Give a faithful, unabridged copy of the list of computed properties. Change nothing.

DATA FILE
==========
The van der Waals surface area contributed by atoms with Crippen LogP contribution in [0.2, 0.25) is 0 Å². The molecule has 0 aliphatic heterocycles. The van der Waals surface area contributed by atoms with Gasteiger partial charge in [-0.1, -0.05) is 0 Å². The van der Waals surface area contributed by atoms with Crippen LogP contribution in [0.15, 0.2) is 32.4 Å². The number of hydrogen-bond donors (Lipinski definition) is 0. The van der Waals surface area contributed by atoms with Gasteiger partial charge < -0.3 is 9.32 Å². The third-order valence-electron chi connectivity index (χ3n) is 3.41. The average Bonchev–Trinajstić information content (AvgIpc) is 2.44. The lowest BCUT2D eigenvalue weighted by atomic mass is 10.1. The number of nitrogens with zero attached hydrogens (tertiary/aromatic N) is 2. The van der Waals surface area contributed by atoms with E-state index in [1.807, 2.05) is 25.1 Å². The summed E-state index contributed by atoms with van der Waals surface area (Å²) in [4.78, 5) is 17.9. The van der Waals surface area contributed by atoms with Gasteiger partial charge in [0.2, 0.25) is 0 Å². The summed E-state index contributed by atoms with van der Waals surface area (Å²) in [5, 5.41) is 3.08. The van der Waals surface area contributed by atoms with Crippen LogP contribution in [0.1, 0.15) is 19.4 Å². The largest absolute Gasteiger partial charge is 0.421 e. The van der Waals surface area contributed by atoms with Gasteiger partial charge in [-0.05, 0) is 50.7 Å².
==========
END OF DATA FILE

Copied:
The van der Waals surface area contributed by atoms with Crippen LogP contribution in [0.2, 0.25) is 0 Å². The molecule has 0 aliphatic heterocycles. The van der Waals surface area contributed by atoms with Gasteiger partial charge in [-0.1, -0.05) is 0 Å². The van der Waals surface area contributed by atoms with Crippen LogP contribution in [0.15, 0.2) is 32.4 Å². The number of hydrogen-bond donors (Lipinski definition) is 0. The van der Waals surface area contributed by atoms with Gasteiger partial charge < -0.3 is 9.32 Å². The third-order valence-electron chi connectivity index (χ3n) is 3.41. The average Bonchev–Trinajstić information content (AvgIpc) is 2.44. The lowest BCUT2D eigenvalue weighted by atomic mass is 10.1. The number of nitrogens with zero attached hydrogens (tertiary/aromatic N) is 2. The van der Waals surface area contributed by atoms with E-state index in [1.807, 2.05) is 25.1 Å². The summed E-state index contributed by atoms with van der Waals surface area (Å²) in [4.78, 5) is 17.9. The van der Waals surface area contributed by atoms with Gasteiger partial charge in [0.2, 0.25) is 0 Å². The summed E-state index contributed by atoms with van der Waals surface area (Å²) in [5, 5.41) is 3.08. The van der Waals surface area contributed by atoms with Crippen LogP contribution in [0.1, 0.15) is 19.4 Å². The largest absolute Gasteiger partial charge is 0.421 e. The van der Waals surface area contributed by atoms with Gasteiger partial charge in [-0.05, 0) is 50.7 Å².